Pharmacology Vaccines

Active immunity occurs as

a part of the human immune response, which is activated when a pathogen such as a bacterium or virus invades the body; The body recognizes this pathogen as a foreign substance and promptly begins producing antibodies (also called immunoglobulins) and othe

When the body is first exposed to a pathogen its immune response is slow but the immune system retains memory of this pathogen. Therefore, what happens when the pathogen tries to invade again?

the immune response occurs more rapidly and more antibodies are produced to fight the pathogen which leads to the prevention of disease

Natural immunity

genetically determined in specific populations or families in which some pathogens cannot invade because it is not a suitable environment

Active immunity occurs from what?

exposure to an antigen or from passive injection of immunoglobulins

Vaccination involves what?

the administration of a small amount of antigen, which although capable of stimulating an immune response does not typically produce disease

Traditional vaccines contain what kind of microorganisms?

whole or components of inactivated (killed) mircroorganisms

Some vaccines are attenuated viruses which means they are composed of what?

live, attenuated (weakened) microorganisms

What are toxoids?

inactivated toxins, the harmful disease-causing substance produced by some microorganisms

Conjugate vaccines require a protein or toxoid from an unrelated organism to link to the outer coat of the disease-causing microorganism. This linkage creates a substance that can do what?

it can be recognized by immature immune systems such as those of infants

Give an example of a conjugate vaccine:

Haemophilus influenzae type B

Give an example of a recombinant subunit vaccine

Hepatitis B

What is an adjuvant?

a substance sometimes used in the production of a vaccine to increase the vaccine's immunogenicity and to prolong the immune response

Adjuvants are often what kind of substance?

an aluminum salt such as aluminum hydroxide, aluminum phosphate, or aluminum potassium sulfate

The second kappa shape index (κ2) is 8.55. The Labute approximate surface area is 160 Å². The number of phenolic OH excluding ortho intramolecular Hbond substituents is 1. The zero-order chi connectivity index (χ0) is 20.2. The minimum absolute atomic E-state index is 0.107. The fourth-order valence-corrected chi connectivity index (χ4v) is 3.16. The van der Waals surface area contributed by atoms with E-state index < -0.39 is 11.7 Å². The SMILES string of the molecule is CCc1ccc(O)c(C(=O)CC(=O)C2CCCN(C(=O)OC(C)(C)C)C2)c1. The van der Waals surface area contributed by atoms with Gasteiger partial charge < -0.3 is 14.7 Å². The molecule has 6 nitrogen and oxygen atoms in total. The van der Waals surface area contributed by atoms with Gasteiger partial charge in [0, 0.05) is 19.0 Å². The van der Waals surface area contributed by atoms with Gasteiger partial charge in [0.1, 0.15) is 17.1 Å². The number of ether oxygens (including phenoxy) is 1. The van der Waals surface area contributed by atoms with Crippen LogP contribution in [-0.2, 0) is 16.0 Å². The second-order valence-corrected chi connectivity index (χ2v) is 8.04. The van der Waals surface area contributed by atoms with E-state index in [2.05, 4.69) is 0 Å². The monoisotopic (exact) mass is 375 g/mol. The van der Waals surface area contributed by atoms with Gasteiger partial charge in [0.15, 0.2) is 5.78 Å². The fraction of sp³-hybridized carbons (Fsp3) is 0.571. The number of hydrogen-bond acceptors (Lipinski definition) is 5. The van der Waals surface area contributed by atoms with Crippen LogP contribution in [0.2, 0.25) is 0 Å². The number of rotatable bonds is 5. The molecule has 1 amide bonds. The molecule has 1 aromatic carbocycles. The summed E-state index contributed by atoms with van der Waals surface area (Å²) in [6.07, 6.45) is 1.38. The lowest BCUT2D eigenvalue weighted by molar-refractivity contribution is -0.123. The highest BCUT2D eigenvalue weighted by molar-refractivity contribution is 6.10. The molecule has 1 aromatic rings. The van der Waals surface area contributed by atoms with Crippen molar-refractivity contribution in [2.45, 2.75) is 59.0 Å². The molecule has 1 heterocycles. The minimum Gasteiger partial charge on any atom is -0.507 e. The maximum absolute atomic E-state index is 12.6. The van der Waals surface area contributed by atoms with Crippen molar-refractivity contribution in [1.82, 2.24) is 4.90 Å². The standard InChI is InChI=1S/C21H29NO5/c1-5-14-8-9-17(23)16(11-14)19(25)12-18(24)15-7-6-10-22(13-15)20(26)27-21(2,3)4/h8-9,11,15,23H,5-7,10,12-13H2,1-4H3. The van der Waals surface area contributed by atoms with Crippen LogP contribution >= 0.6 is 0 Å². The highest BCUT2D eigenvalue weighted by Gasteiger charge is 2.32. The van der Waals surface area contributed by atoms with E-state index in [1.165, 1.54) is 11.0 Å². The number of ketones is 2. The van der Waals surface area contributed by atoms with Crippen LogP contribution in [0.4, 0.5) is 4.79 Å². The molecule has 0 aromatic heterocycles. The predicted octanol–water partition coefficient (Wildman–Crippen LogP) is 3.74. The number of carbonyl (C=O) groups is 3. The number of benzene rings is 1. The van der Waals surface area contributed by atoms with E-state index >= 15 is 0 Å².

When does passive immunity occur?

when an individual receives antibodies against a particular pathogen from another source

How do newborn infants naturally receive passive immunity?

via the transfer of maternal antibodies across the placenta

Whether natural or acquired, passive immunity is transient meaning what?

it lasts no more than several weeks to a few months

Vaccine preventable diseases include, but are not limited to the following

anthrax, diphtheria, Haemophilus influenzae type B (Hib), hepatitis A, hepatitis B, HPV, influenza, Japanese encephalitis, MMR, meningococcal disease, pertussis, pneumococcal disease, poliomyelitis, rabies, rotavirus, smallpox, tetanus, TB, typhoid, varic

The recommended vaccines for children are

diphtheria-tetanus-acellular pertussis, inactivated polio, varicella, MMR, Haemophilus influenzae type B, hepatitis A & B, pneumococcal conjugate, influenza, meningococcal conjugate, HPV, and rotavirus

Routine vaccines for adults may include the following:

tetanus-diphtheria-acellular pertussis, tetanus-diphtheria, influenza, pneumococcal polysaccharide, HPV, MMR, varicella, and zoster

When does the CDC suggest that a review of adult immunizations should be done?

on decade birthdays (e.g. age 30, 40, 50)

Risk of contracting Typhoid is greatest for travelers to where?

India, Pakistan, Mexico, Bangladesh, the Philippines, and Haiti

What is Typhoid caused by?

Salmonella enterica typhi which is generally spread via contaminated food or water

What is yellow fever?

mosquito-borne viral ilness

Where does yellow fever occur?

ONLY in sub-Saharan Africa and tropical South America

What is seroconversion?

the acquisition of detectable levels of antibodies in the bloodstream

Varicella vaccines should be avoided in clients with what?

a history of previous anaphylaxis to this vaccine or to any of its components, including gelatin and neomycin

The varicella virus is contraindicated in individuals with what disease?


Varicella is contraindicated in

pregnancy because its effects on fetal development is unknown and if the person has any history of anaphylaxis

Pregnancy should be avoided for how long after each dose of the varicella vaccine?

at least 1 month

Other than pregnancy, what should clients avoid after receiving the varicella vaccine?

salicylates for 6 weeks after

If the MMR vaccine is not given the same day as the varicella vaccine, what is the recommended administration strategy?

administration of the two vaccines should be separated by at least 4 weeks

The anthrax vaccine requires six injections which includes:

three given 2 weeks apart followed by three additional doses at 6, 12, and 18 months

What is a contraindication for the anthrax vaccine?


Rotavirus is a leading cause of what?

severe acute gastroenteritis in infants and young children

Name the rotavirus vaccines

RotaTeq & Rotarix

Name the HPV vaccines

Gardasil & Cervarix

Name a vaccine for pneumococcal conjugate